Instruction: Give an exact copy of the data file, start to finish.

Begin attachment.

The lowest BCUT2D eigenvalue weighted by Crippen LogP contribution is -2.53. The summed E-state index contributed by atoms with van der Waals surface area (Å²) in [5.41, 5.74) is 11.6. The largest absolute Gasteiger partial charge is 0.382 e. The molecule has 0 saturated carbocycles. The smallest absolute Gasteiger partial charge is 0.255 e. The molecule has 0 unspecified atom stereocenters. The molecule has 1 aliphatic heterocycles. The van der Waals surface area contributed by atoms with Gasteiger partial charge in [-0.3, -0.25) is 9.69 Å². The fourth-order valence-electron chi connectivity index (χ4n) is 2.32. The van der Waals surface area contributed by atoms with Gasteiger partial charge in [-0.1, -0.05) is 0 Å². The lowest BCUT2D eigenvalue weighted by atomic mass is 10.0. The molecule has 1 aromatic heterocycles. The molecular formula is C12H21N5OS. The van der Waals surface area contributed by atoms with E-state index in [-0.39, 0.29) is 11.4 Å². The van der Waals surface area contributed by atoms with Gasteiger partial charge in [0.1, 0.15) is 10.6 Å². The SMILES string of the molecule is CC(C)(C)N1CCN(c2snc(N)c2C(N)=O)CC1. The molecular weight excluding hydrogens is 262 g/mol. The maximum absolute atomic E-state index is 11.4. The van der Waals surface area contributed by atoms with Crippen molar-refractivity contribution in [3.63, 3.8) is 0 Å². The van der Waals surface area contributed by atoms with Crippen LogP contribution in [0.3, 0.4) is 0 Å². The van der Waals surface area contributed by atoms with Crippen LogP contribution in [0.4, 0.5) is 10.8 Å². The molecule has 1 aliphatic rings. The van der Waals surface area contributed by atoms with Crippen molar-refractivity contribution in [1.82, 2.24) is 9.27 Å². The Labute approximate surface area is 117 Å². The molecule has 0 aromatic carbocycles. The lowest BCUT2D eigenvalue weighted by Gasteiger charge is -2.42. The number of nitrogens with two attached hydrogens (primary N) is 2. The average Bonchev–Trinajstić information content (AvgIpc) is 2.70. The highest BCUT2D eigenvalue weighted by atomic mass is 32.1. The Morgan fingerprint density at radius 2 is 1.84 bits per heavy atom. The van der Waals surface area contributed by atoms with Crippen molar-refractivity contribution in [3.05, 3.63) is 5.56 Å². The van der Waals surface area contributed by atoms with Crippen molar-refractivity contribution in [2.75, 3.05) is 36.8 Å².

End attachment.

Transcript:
The lowest BCUT2D eigenvalue weighted by Crippen LogP contribution is -2.53. The summed E-state index contributed by atoms with van der Waals surface area (Å²) in [5.41, 5.74) is 11.6. The largest absolute Gasteiger partial charge is 0.382 e. The molecule has 0 saturated carbocycles. The smallest absolute Gasteiger partial charge is 0.255 e. The molecule has 0 unspecified atom stereocenters. The molecule has 1 aliphatic heterocycles. The van der Waals surface area contributed by atoms with Gasteiger partial charge in [-0.3, -0.25) is 9.69 Å². The fourth-order valence-electron chi connectivity index (χ4n) is 2.32. The van der Waals surface area contributed by atoms with Gasteiger partial charge in [-0.1, -0.05) is 0 Å². The lowest BCUT2D eigenvalue weighted by atomic mass is 10.0. The molecule has 1 aromatic heterocycles. The molecular formula is C12H21N5OS. The van der Waals surface area contributed by atoms with E-state index in [-0.39, 0.29) is 11.4 Å². The van der Waals surface area contributed by atoms with Gasteiger partial charge in [0.1, 0.15) is 10.6 Å². The SMILES string of the molecule is CC(C)(C)N1CCN(c2snc(N)c2C(N)=O)CC1. The molecular weight excluding hydrogens is 262 g/mol. The maximum absolute atomic E-state index is 11.4. The van der Waals surface area contributed by atoms with Crippen molar-refractivity contribution in [3.63, 3.8) is 0 Å². The van der Waals surface area contributed by atoms with Crippen LogP contribution in [0.3, 0.4) is 0 Å². The van der Waals surface area contributed by atoms with Crippen LogP contribution in [0.4, 0.5) is 10.8 Å². The molecule has 1 aliphatic rings. The van der Waals surface area contributed by atoms with Crippen molar-refractivity contribution in [1.82, 2.24) is 9.27 Å². The Labute approximate surface area is 117 Å². The molecule has 0 aromatic carbocycles. The lowest BCUT2D eigenvalue weighted by Gasteiger charge is -2.42. The number of nitrogens with two attached hydrogens (primary N) is 2. The average Bonchev–Trinajstić information content (AvgIpc) is 2.70. The highest BCUT2D eigenvalue weighted by atomic mass is 32.1. The Morgan fingerprint density at radius 2 is 1.84 bits per heavy atom. The van der Waals surface area contributed by atoms with Crippen molar-refractivity contribution in [3.05, 3.63) is 5.56 Å². The van der Waals surface area contributed by atoms with Crippen molar-refractivity contribution in [2.75, 3.05) is 36.8 Å².